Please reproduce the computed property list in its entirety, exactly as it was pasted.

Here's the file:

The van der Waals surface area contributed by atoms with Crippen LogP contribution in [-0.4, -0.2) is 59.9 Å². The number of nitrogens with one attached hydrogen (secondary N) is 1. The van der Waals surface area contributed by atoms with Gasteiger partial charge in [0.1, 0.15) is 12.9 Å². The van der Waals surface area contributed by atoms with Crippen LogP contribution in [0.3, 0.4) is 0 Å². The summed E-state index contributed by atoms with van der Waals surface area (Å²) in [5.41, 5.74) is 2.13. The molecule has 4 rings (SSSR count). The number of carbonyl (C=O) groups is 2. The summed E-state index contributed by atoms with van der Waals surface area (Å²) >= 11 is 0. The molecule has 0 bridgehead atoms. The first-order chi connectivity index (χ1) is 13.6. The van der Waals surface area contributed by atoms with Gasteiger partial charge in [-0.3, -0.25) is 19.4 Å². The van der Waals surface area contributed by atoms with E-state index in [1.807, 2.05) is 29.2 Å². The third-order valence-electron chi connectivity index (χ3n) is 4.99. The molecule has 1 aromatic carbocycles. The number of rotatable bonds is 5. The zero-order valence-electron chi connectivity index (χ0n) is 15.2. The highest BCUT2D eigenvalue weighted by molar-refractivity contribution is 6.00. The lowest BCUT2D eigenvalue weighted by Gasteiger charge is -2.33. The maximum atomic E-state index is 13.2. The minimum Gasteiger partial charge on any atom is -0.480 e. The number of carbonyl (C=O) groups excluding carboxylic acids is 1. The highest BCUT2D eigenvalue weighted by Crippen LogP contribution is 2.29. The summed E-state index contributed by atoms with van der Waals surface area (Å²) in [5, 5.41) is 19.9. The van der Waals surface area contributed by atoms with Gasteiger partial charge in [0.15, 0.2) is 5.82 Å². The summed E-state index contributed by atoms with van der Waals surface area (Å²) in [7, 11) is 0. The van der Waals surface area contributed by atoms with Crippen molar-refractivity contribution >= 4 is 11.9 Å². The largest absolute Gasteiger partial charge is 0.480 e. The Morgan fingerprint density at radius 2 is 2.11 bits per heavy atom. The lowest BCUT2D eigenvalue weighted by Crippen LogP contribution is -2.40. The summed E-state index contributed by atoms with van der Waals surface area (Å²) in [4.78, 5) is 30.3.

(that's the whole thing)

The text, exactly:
The van der Waals surface area contributed by atoms with Crippen LogP contribution in [-0.4, -0.2) is 59.9 Å². The number of nitrogens with one attached hydrogen (secondary N) is 1. The van der Waals surface area contributed by atoms with Gasteiger partial charge in [0.1, 0.15) is 12.9 Å². The van der Waals surface area contributed by atoms with Crippen LogP contribution in [0.3, 0.4) is 0 Å². The summed E-state index contributed by atoms with van der Waals surface area (Å²) in [5.41, 5.74) is 2.13. The molecule has 4 rings (SSSR count). The number of carbonyl (C=O) groups is 2. The summed E-state index contributed by atoms with van der Waals surface area (Å²) >= 11 is 0. The molecule has 0 bridgehead atoms. The first-order chi connectivity index (χ1) is 13.6. The van der Waals surface area contributed by atoms with Gasteiger partial charge in [-0.3, -0.25) is 19.4 Å². The van der Waals surface area contributed by atoms with E-state index in [1.807, 2.05) is 29.2 Å². The third-order valence-electron chi connectivity index (χ3n) is 4.99. The molecule has 1 aromatic carbocycles. The number of rotatable bonds is 5. The zero-order valence-electron chi connectivity index (χ0n) is 15.2. The highest BCUT2D eigenvalue weighted by molar-refractivity contribution is 6.00. The lowest BCUT2D eigenvalue weighted by Gasteiger charge is -2.33. The maximum atomic E-state index is 13.2. The minimum Gasteiger partial charge on any atom is -0.480 e. The number of carbonyl (C=O) groups excluding carboxylic acids is 1. The highest BCUT2D eigenvalue weighted by Crippen LogP contribution is 2.29. The summed E-state index contributed by atoms with van der Waals surface area (Å²) in [5, 5.41) is 19.9. The van der Waals surface area contributed by atoms with Gasteiger partial charge in [0.15, 0.2) is 5.82 Å². The summed E-state index contributed by atoms with van der Waals surface area (Å²) in [7, 11) is 0. The van der Waals surface area contributed by atoms with Crippen molar-refractivity contribution >= 4 is 11.9 Å². The largest absolute Gasteiger partial charge is 0.480 e. The Morgan fingerprint density at radius 2 is 2.11 bits per heavy atom. The lowest BCUT2D eigenvalue weighted by Crippen LogP contribution is -2.40. The summed E-state index contributed by atoms with van der Waals surface area (Å²) in [4.78, 5) is 30.3.